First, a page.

Newswise — Alcohol is a complicated beverage; it can have stimulating, sedating, and various subjective effects. Theseeffects can, in turn, predict future drinking behavior as well as risk for alcohol problems. A recent study that provided a smartphone application to young adults to record their alcohol responses found that drinking context –with others or alone, in a bar/restaurant or at home – can influence individual differences in the perceived effects of alcohol. These results and others will be shared at the 42ndannual scientific meeting of the Research Society on Alcoholism (RSA) in Minneapolis June 22-26.
“Drinking alcohol can have different effects for different people,” explained Daniel Fridberg, assistant professor of psychiatry at the University of Chicago.“Some people might have a few drinks and feel stimulated or energized, whereas others might feel sedated or sleepy. Individuals may also differ in terms of how rewarding they find drinking to be – that is, how much they like the effects of drinking, or how motivated they are to continue drinking once started. These types of effects – stimulant, sedative, and rewarding – are called ‘subjective responses’ to alcohol.”
Fridbergwill discuss his research at the RSA meeting on Tuesday, June 25.
Most of the studies on alcohol subjective response have been conducted in laboratories, generally finding that a greater sensitivity to alcohol’s stimulating and rewarding effects, coupled with a lower sensitivity to its sedating effects, are associated with the highest risk for hazardous drinking and alcohol use disorder (AUD). This study distributed a smartphone app to 83 young adult drinkers so they would input information about their real-world drinking habits and associated subjective responses.
“Young adult heavy drinkers are at high risk for the development of AUD and drinking-related consequences,” said Fridberg. “Participants for this study were generally healthy, 21 to 29 years old, with one to four heavy drinking episodes per week. We defined ‘heavy drinking episode’ as five or more drinks per occasion for a man, or four or more drinks per occasion for a woman. Participants used a smartphone app to record their alcohol consumption, information about their environment, such as their location or presence/absence of others, and subjective responses during the first three hours of a drinking episode.”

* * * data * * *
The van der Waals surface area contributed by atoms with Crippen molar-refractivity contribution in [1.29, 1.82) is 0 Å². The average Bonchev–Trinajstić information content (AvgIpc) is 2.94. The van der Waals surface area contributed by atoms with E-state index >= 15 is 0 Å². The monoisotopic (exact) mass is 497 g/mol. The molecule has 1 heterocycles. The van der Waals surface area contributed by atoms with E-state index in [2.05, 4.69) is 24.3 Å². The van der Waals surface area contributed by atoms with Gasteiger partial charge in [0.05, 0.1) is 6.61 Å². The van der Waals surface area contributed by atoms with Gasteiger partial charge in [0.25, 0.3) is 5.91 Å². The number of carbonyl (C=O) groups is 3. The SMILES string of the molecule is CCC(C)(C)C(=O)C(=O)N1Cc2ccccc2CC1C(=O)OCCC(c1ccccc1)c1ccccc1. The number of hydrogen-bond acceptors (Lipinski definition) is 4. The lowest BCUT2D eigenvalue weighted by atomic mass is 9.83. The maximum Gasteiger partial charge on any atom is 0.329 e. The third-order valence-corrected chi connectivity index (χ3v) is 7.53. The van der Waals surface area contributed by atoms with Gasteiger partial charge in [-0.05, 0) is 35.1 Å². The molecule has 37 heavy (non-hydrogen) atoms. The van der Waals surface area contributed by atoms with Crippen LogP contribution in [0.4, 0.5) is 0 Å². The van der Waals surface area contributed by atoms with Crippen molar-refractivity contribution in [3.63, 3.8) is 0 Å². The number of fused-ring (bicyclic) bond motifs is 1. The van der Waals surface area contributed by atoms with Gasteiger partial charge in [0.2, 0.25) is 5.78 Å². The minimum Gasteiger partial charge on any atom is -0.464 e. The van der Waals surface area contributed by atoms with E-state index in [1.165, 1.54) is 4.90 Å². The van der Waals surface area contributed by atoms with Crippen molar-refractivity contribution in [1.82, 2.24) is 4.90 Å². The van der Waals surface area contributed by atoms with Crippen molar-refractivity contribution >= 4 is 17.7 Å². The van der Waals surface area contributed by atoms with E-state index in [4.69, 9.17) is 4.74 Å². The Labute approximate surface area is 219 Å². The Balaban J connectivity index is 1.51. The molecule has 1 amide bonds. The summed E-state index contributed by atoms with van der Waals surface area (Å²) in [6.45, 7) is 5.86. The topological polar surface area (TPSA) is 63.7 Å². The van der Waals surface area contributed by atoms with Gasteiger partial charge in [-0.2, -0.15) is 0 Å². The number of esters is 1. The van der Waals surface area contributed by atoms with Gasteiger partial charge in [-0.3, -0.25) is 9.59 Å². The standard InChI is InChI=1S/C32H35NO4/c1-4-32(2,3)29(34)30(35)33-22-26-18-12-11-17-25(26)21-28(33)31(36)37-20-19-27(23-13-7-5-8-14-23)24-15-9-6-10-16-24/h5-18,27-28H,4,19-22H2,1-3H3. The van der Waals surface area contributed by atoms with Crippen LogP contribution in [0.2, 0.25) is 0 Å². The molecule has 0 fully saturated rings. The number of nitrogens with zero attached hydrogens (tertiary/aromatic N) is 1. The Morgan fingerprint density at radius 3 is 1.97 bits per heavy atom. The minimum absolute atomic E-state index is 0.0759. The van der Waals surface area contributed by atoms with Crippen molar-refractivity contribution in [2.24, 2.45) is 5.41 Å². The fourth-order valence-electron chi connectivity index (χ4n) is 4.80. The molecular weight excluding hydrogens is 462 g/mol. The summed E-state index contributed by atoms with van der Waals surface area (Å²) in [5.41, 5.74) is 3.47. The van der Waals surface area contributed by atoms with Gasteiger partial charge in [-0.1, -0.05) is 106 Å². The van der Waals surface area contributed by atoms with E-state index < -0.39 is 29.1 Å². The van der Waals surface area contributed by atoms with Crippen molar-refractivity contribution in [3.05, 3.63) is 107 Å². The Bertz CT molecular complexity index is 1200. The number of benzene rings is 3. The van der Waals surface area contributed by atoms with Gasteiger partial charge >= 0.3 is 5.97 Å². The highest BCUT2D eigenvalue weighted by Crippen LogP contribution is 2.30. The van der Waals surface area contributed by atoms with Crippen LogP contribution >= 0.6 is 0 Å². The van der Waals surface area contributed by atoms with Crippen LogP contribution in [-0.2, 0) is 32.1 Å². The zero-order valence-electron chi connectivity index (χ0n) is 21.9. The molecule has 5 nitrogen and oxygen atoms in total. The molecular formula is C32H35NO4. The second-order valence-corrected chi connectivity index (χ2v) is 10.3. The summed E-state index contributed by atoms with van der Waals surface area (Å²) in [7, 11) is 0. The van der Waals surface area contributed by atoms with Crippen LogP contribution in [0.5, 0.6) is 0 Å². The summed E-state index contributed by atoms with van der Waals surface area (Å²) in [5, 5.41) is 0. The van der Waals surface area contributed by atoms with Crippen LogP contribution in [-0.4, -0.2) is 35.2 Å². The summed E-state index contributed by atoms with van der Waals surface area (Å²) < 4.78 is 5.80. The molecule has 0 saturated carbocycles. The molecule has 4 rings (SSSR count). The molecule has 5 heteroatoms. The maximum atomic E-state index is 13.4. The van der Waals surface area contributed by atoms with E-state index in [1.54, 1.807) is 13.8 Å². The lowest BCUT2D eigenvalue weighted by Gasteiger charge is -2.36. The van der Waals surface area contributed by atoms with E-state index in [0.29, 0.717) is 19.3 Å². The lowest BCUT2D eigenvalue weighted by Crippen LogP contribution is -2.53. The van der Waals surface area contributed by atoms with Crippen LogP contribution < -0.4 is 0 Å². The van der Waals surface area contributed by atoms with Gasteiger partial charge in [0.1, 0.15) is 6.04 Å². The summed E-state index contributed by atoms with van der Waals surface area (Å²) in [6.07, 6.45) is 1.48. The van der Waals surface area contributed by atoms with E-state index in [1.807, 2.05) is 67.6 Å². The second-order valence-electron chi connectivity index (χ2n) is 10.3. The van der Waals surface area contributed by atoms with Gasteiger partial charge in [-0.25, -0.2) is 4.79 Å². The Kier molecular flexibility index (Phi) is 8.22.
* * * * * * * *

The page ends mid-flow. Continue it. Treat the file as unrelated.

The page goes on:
Findings showed that differences in drinking context may not only affect consumption, but also how people feel when they drink. “Drinking with others, as well as drinking in a bar or restaurant versus at home, was associated with higher total consumption,” said Fridberg.“Participants who drank with others reported higher alcohol stimulation than those who drank alone, while participants who drank in a bar or restaurant reported lower alcohol sedation than those who drank at home. Both drinking with others and drinking in a bar or restaurant were associated with a greater desire to continue drinking.”
Fridbergsuggested that members of the public who choose to drink become mindful of how alcohol affects how they feel in the moment, and consider which situations may contribute to over-indulgence.
“I hope that my research will inform the work of other scientists who study risk factors for excessive drinking and AUDs,” he said, “and also contribute to better interventions for people struggling with addiction to alcohol. Our hope is that a better understanding of how subjective responses affect drinking behavior and alcohol-related risk will result in better treatment options.”